For Rachel Rodriguez, 27, there is absolutely no mistake when she ovulates. “I can literally feel my egg release from my left or right ovary about two weeks before my period every month. The pain is worse than my period cramps. It feels like something is being carved out, and Advil and exercise don’t help. It lasts usually about 45 minutes,” Rodriguez tells Romper.

There’s a name for this pain Rodriguez deals with on a monthly basis, and she’s not the only one who experiences it. Some people experience constant discomfort, while others experience sharp, intermittent pain. “Some women feel a twinge or even a painful sensation at the time of ovulation. Medically, this is called mittelschmerz, or ‘middle pain,’ which is usually a one-sided, lower abdominal pain associated with ovulation,” said Dr. Alan Copperman, MD, OB-GYN, tells Romper.

Great, because of course PMS and menstrual cramps aren’t fun enough on their own. The exact reason for mittelschmerz isn’t entirely known, but it’s thought to be linked to the blood and fluid released when growing follicles rupture and release your egg before ovulation. “It correlates with ovulation,” says White. “However, it is unknown whether the pain is due to the actual release of the oocyte (egg) from the ovary or if it is related to swelling of the ovary prior to release of the oocyte.”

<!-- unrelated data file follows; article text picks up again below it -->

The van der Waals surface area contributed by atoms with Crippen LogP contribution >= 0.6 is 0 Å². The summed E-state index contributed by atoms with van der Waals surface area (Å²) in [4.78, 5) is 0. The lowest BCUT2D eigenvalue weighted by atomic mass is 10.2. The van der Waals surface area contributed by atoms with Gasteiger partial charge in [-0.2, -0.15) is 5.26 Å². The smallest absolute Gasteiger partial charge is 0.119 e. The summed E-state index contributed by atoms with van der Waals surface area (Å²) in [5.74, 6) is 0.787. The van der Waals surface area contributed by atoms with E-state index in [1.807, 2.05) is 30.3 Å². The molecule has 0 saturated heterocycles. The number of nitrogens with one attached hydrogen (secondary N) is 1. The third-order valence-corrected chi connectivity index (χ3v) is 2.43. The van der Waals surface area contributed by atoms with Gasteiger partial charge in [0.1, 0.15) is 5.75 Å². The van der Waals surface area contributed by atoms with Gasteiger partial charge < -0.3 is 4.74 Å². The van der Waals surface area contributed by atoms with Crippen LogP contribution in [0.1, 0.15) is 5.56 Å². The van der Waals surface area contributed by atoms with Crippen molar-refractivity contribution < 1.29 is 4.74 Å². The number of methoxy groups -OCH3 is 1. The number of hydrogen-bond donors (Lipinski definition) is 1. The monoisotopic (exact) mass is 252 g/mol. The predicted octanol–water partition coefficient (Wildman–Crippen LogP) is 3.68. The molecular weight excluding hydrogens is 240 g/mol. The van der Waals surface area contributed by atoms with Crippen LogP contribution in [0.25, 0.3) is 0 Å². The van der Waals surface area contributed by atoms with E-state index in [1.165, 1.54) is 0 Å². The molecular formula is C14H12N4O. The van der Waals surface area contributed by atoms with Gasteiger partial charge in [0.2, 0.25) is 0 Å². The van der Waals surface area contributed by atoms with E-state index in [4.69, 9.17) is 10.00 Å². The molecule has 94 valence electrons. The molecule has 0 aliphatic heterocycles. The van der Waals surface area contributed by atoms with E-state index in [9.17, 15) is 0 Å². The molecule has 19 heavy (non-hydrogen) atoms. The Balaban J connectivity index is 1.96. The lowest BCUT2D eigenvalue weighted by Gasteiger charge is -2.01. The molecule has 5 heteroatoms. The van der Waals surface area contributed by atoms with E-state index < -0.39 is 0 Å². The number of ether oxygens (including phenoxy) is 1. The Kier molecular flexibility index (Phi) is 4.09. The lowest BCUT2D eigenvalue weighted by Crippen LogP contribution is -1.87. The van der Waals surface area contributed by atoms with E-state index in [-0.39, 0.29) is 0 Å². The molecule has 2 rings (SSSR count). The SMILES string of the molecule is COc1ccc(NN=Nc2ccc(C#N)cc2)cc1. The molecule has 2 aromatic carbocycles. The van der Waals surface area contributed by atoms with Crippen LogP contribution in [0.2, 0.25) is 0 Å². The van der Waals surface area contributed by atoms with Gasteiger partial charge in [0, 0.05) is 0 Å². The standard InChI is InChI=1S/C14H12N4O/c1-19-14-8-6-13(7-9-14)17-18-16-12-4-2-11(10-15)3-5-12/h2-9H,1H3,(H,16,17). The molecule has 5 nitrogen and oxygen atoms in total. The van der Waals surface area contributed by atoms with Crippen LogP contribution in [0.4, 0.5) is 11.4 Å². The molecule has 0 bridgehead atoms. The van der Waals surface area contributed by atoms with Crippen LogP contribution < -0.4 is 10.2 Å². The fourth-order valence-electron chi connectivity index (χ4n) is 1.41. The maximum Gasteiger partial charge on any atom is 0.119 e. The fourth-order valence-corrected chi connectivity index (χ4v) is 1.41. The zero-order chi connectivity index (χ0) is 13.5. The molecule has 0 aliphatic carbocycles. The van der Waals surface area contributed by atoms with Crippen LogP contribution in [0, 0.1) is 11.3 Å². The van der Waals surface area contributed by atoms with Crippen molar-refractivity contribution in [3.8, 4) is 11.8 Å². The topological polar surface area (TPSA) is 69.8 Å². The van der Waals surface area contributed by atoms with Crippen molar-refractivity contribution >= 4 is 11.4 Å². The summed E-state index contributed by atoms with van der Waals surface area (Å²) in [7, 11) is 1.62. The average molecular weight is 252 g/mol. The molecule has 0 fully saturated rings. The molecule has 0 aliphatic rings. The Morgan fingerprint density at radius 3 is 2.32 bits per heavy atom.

Does feeling sick during ovulation mean you are pregnant?

Uncomfortable, nauseating symptoms due to ovulation can completely throw you for a loop as you wonder about pregnancy symptoms. However, the timeline doesn’t quite line up. “At the time of ovulation, it’s too early to be pregnant,” says White. “And it doesn’t correlate with sperm meeting the oocyte that has just been released.” So with pregnancy out of the mind for now, you can focus on relieving any unpleasant ovulation symptoms you’re experiencing.

Remedies for nausea during ovulation

If you are someone who experiences unpleasant physical changes during ovulation, there are two things to remember: They are temporary and normal. In fact, White says, “usually the nausea should be short-lived.”

Of course, these facts won’t make you feel better right now, but there is some treatments that might. “Applying warmth to the abdomen using a heating pad on a low setting can help with ovulation pain,” says Sharma. “Taking anti-inflammatory medications such as Tylenol, Advil or Naprosyn can also help with abdominal cramps.”